Area: 0.47 hectares.

Reasons for Notification: 

This site is notified as a lesser horseshoe bat Rhinolophus hipposideros breeding roost and as a hibernaculum for the following bat species, lesser horseshoe R. hipposideros, greater horseshoe Rhinolophus ferrumequinum, brown long-eared Plecotus auritus, pipistrelle Pipistrellus pipistrellus and Daubenton's Myotis daubentonii. 

General Description: 

The site is located in Coombe Valley, a sheltered wooded river valley about 5 kilometres north of Bode on the north Cornwall coast. 

Coombe mill with associated outbuildings is of particular importance as a summer breeding site for lesser horseshoe bats. It is one of the nineteen largest lesser horseshoe bat breeding sites in England (two of which are in Cornwall). Brown long-eared Plecotus auritus, and pipistrelle Pipistrellus pipistrellus bats also use the mill as a breeding site. 

The mill also provides an important hibernation site for a number of bat species including lesser horseshoe R.. hipposideros, greater horseshoe Rhinolophus ferrumequinum, brown long-eared Plecotus auritus, pipistrelle Pipistrellus pipistrellus and Daubenton's Myotis daubentonii. 

In addition the mill is used by greater horseshoe bats Rhinolophus ferrumequinum as a pre-breeding roost, by Natterer's Myotis nattereri, Daubenton's Myotis daubentonii, and pipistrelle Pipistrellus pipistrellus as a post-breeding site and by greater horseshoe bats as a night roost during the breeding period. The nearby barn is used all through the year by several species of bat and provides a hibernation site for pipistrelle and brown long-eared bats. 

Lesser and greater horseshoe bats are two of Britain's rarest bat species. Both species of horseshoe bat are classified as Vulnerable in the draft European Red Data Book for Vertebrates. Although once widespread in Europe both species of horseshoe bat have undergone a severe decline in the northern part of their range. In England the population estimate for lesser horseshoe bat is 7,000 individuals and for greater horseshoe bat about 4,000.In recognition of their rarity and vulnerability both the lesser and greater horseshoe bat are protected under UK and European Union legislation, including Annex II of the European Community Habitats and Species Directive. Both of these species are listed as Priority Species in the UK Government endorsed national Biodiversity Action Plan.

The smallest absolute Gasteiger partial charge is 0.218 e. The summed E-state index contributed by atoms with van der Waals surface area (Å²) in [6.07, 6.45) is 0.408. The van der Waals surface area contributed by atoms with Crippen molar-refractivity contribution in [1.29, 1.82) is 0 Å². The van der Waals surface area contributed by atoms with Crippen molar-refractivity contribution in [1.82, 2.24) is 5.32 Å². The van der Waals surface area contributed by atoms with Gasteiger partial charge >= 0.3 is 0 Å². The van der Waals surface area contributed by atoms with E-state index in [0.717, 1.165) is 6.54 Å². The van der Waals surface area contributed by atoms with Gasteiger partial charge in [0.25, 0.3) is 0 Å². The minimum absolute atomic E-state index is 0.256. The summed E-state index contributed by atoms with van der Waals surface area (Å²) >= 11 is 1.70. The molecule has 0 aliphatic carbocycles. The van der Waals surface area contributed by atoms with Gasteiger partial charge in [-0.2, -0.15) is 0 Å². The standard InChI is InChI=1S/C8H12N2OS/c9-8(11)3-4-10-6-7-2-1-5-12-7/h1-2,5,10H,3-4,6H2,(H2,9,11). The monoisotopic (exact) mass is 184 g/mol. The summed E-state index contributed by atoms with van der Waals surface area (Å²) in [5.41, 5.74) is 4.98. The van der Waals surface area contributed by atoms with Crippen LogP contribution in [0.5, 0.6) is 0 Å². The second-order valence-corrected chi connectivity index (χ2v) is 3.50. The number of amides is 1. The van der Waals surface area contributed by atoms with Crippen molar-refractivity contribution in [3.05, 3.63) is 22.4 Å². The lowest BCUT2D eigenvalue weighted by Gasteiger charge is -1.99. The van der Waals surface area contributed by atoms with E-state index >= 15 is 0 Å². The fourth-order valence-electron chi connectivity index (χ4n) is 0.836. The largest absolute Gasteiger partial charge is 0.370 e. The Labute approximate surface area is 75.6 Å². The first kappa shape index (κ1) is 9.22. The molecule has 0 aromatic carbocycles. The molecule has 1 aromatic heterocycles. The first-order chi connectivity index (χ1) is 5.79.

Bats have traditional summer and winter roosts to which they return year after year. It is therefore important to maintain both summer breeding and winter hibernation sites. 

The disused mill at Coombe is built on four levels. The connecting staircase and numerous other openings provides bats with easy flight paths between levels. The range of internal temperatures provided by the various levels ensures the availability of optimal bat roost sites all through the year. The mill interior also provides a safe and sheltered space where bats can exercise before emerging to feed and where young bats can practise flying. 

In addition to secure breeding and hibernation sites bats also require certain habitat features to facilitate their movements between roosting and foraging areas. The mature trees, woodland/scrub edges, hedges/banks, mill leats and old orchard, which surround the mill and barn, provide safe, sheltered access routes to the main foraging areas in the woodland and pastures of the valleys to the east and north of Coombe. 

Other Information: 

This is a new site. It lies within an Area of Outstanding Natural Beauty (AONB) and Heritage Coast. 

All British bat species are listed in Annex W of the EC Habitats Directive and protected under Schedule 5 of the Wildlife and Countryside Act 198 1 (as amended) and Schedule 2 of The Conservation (Natural Habitats andc.) Regulations, 1994 (Regulation 38). In addition, both lesser and greater horseshoe bats are listed I protected under the following legislation; Annex II and Annex W of the EC Habitats and Species Directive 1992, Appendix II of the Bonn Convention (and is included in the Convention's Agreement on the Conservation of Bats in Europe) and Appendix II of the Bern Convention (also Recommendation 36 on the Conservation of Underground Habitats and Recommendation 43 (1995) on threatened mammals in Europe). The draft European Red Data Book for Vertebrates classifies the lesser horseshoe and greater horseshoe bat as Vulnerable, they are also listed in the Red Data Book for Cornwall and the Isles of Scilly (1997) and the UK Biodiversity Steering Group Report (1995) Priority Species.